Redfield & Wilton Strategies’ latest voting intention poll in Great Britain finds the Conservative Party leading by 11%—an increase of 1% from last week’s poll. Altogether, the full numbers (with the changes from last week in parentheses) are as follows:

Conservative 45% (+2)

Labour 34% (+1)

Liberal Democrat 8% (-2)

Scottish National Party 4% (–)

Green 5% (–)

Reform UK 3% (–)

Plaid Cymru 0% (-1)

Other 2% (–)

When those who say they do not know how they would vote in a General Election are included, the Conservatives lead by 10%. After weighting by likelihood to vote, 12% of the sample said they do not know how they would vote, including 7% of those who voted Conservative in December 2019, 7% of those who voted Labour, and 20% of those who voted Liberal Democrat.

This week’s sample had 58% of respondents saying they would be ‘certain to vote’ if there were to be a General Election tomorrow, the same result as last week. Those who voted Conservative in 2019 (71%) were more likely to say they are ‘certain to vote’ than those who voted for Labour in 2019 (55%).

Predictions as to who is most likely to win the highest number of seats in the next General Election have not changed significantly in the past week: 47% expect the Conservative Party to win the highest number of seats (down 2%) against 22% who think Labour (up 2%). 81% (down 4%) of 2019 Conservative voters are confident of a Conservative victory, whereas 54% (down 1%) of 2019 Labour voters are confident of a Labour victory.

The Government’s Net Competency Rating stands at -6% in this week’s poll, a 3% decrease from last week. Altogether, 31% find the Government competent (down 2%), 37% find the Government incompetent (up 1%), and 24% find the Government neither incompetent nor competent (up 1%).

Prime Minister Boris Johnson’s net approval rating is positive for the seventeenth week in a row––this time at +7%, though this latest figure represents a ten-point decrease from three weeks ago. This week’s poll finds 43% approving of his overall job performance (down 1%) against 36% disapproving (no change).  

Chancellor of the Exchequer Rishi Sunak’s approval rating has increased somewhat since last week, with this week’s poll finding it at +30% (up 6%). 48% say they approve of Rishi Sunak’s job performance (up 4%), while 18% disapprove (down 2%).

Keir Starmer’s net approval rating remains fairly negative, standing at -10% (a marginal one-point improvement from last week). 37% disapprove of Keir Starmer’s job performance (up 2%) while 27% approve (up 3%).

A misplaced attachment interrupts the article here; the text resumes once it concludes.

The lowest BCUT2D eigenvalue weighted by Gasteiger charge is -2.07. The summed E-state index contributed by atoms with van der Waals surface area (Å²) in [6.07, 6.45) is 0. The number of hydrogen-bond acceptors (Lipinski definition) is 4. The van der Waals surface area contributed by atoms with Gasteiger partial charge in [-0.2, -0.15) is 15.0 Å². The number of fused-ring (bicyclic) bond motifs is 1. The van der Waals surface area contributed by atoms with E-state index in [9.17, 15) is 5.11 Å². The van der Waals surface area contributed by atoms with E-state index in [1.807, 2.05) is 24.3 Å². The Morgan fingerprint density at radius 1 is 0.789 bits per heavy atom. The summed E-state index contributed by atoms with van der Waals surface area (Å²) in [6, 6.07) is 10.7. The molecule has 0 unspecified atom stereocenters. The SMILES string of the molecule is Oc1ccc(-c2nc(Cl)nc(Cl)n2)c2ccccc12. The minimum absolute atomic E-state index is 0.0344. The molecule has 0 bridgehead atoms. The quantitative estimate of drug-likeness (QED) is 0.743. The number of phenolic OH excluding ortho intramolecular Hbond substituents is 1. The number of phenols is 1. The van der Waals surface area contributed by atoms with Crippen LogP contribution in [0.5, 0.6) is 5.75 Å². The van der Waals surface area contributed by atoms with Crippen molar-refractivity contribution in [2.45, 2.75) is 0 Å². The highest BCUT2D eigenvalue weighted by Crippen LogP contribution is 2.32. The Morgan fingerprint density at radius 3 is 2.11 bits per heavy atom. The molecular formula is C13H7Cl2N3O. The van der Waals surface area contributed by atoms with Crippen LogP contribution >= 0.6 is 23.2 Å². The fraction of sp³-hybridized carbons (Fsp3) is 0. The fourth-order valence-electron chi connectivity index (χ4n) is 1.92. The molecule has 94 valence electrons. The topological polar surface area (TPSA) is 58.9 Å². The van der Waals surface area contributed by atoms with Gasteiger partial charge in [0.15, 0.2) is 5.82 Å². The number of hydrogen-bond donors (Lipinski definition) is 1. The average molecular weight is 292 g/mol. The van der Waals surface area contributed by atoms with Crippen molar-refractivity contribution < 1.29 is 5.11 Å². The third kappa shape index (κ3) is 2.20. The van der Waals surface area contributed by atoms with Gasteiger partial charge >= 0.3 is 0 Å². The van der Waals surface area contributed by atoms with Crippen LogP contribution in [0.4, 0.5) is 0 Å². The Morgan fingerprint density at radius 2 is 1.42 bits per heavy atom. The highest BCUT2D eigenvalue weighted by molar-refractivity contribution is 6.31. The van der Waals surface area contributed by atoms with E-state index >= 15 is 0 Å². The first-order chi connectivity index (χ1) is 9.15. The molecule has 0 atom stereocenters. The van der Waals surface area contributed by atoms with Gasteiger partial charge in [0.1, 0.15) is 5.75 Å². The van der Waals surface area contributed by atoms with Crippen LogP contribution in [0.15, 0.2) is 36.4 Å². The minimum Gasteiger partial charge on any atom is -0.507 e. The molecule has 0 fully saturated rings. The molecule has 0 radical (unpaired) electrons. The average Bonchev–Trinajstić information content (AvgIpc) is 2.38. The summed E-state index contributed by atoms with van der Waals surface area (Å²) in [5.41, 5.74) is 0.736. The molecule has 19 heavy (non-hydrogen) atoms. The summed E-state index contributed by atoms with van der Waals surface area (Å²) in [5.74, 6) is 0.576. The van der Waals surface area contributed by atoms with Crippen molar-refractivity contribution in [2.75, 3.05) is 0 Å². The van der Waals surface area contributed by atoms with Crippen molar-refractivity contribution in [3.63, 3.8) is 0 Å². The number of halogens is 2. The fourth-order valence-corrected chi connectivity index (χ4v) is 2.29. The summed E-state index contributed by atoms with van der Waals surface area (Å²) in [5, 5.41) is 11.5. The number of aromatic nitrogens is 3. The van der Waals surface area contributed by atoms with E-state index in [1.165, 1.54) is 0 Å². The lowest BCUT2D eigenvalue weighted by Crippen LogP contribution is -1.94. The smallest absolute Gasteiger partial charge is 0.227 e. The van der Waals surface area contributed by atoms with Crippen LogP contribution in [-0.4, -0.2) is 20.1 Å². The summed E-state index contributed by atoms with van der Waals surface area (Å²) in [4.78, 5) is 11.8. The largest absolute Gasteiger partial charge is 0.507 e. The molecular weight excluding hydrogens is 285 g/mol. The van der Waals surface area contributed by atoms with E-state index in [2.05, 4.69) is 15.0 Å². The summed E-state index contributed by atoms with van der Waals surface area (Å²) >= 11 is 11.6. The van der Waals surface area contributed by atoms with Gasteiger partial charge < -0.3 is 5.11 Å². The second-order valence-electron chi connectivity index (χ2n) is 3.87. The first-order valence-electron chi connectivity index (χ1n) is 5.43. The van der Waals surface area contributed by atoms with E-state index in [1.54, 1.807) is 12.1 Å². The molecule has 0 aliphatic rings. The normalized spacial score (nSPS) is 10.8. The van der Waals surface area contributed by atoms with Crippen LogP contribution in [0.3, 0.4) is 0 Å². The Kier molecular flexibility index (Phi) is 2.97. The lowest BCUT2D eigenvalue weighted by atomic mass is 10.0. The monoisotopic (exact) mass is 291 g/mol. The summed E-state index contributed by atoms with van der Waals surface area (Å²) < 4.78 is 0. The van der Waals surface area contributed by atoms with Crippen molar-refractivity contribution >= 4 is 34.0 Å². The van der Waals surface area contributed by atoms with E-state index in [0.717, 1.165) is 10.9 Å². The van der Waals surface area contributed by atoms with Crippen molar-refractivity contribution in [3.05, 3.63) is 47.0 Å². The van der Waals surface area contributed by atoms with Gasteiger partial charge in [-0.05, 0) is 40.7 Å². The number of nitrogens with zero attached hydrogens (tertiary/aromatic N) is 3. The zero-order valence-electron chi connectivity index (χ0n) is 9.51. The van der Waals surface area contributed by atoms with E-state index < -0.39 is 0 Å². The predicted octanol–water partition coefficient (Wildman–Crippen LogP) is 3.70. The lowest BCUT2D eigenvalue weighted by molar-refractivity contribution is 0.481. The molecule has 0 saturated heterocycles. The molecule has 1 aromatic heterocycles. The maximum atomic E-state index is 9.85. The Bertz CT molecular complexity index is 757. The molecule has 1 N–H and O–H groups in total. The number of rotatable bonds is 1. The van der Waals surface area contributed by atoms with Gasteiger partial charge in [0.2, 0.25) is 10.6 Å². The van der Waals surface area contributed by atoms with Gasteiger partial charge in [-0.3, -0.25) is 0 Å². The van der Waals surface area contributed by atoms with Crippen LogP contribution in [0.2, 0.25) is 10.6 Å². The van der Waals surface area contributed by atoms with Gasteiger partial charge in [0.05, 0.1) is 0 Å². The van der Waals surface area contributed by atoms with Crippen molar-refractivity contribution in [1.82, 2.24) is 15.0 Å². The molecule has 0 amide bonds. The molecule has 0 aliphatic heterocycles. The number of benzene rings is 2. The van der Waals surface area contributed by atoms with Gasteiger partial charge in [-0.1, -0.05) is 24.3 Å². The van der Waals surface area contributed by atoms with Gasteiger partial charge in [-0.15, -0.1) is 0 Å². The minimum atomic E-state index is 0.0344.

Between Boris Johnson and Keir Starmer, 48% say they think Boris Johnson would be a better Prime Minister for the United Kingdom at this moment than Keir Starmer, a marginal one-point increase from last week. Conversely, 25% think Keir Starmer would be the better Prime Minister when compared to Boris Johnson, a slight one-point decrease from last week.

More specifically, Boris Johnson continues to lead over Keir Starmer as being the one who best embodies the following descriptions: ‘can build a strong economy’ (48% to 25%), ‘knows how to get things done’ (47% to 25%), ‘stands up for the interests of the United Kingdom’ (49% to 27%), and ‘can tackle the coronavirus pandemic’ (45% to 27%).

Keir Starmer only leads when it comes to best embodying the description of being ‘in good physical and mental health’ (36% to 33%).

Between the two leading figures of the Conservative Party, more respondents think Boris Johnson (42%, no change) would be the better Prime Minister for the UK at this moment than think Rishi Sunak (29%, up 1%).

Rishi Sunak holds a 17% lead over Keir Starmer for the best Prime Minister at this moment, a slight increase of 2% since last week. Between Keir Starmer and Rishi Sunak, 44% think Rishi Sunak would be the better Prime Minister for the United Kingdom against 27% who think Keir Starmer would be.

To find out more information about this research contact our research team. Redfield & Wilton Strategies is a member of the British Polling Council and abides by its rules.

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